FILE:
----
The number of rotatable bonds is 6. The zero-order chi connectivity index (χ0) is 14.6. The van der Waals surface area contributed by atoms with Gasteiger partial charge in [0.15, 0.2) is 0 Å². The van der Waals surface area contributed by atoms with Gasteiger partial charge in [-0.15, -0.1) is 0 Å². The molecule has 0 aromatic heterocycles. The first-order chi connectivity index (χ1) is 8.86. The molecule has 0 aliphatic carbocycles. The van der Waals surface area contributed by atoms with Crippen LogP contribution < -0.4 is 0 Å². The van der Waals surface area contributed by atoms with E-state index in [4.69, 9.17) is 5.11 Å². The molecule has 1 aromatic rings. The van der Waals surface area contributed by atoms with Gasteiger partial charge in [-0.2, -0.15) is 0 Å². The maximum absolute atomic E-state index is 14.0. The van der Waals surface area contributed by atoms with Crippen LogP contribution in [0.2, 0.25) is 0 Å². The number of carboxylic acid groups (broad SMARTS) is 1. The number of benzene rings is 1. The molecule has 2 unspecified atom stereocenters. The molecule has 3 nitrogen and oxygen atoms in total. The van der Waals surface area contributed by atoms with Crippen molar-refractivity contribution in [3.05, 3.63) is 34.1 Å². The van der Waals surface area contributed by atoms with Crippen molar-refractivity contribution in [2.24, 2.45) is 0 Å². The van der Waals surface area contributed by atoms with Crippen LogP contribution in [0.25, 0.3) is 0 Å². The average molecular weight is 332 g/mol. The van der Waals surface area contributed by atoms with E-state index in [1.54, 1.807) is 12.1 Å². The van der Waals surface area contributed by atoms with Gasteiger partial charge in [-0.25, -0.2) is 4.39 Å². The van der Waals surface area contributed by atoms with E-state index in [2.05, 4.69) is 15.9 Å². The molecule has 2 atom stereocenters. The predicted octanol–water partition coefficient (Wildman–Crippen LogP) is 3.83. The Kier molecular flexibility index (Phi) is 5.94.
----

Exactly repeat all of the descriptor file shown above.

The number of rotatable bonds is 6. The zero-order chi connectivity index (χ0) is 14.6. The van der Waals surface area contributed by atoms with Gasteiger partial charge in [0.15, 0.2) is 0 Å². The van der Waals surface area contributed by atoms with Gasteiger partial charge in [-0.15, -0.1) is 0 Å². The molecule has 0 aromatic heterocycles. The first-order chi connectivity index (χ1) is 8.86. The molecule has 0 aliphatic carbocycles. The van der Waals surface area contributed by atoms with Crippen LogP contribution < -0.4 is 0 Å². The van der Waals surface area contributed by atoms with E-state index in [4.69, 9.17) is 5.11 Å². The molecule has 1 aromatic rings. The van der Waals surface area contributed by atoms with Gasteiger partial charge in [-0.2, -0.15) is 0 Å². The maximum absolute atomic E-state index is 14.0. The van der Waals surface area contributed by atoms with Crippen LogP contribution in [0.2, 0.25) is 0 Å². The number of carboxylic acid groups (broad SMARTS) is 1. The number of benzene rings is 1. The molecule has 2 unspecified atom stereocenters. The molecule has 3 nitrogen and oxygen atoms in total. The van der Waals surface area contributed by atoms with Crippen molar-refractivity contribution in [3.05, 3.63) is 34.1 Å². The van der Waals surface area contributed by atoms with Crippen molar-refractivity contribution in [2.24, 2.45) is 0 Å². The van der Waals surface area contributed by atoms with Crippen LogP contribution in [0.25, 0.3) is 0 Å². The average molecular weight is 332 g/mol. The van der Waals surface area contributed by atoms with E-state index in [1.54, 1.807) is 12.1 Å². The van der Waals surface area contributed by atoms with Gasteiger partial charge in [-0.25, -0.2) is 4.39 Å². The van der Waals surface area contributed by atoms with E-state index in [2.05, 4.69) is 15.9 Å². The molecule has 2 atom stereocenters. The predicted octanol–water partition coefficient (Wildman–Crippen LogP) is 3.83. The Kier molecular flexibility index (Phi) is 5.94.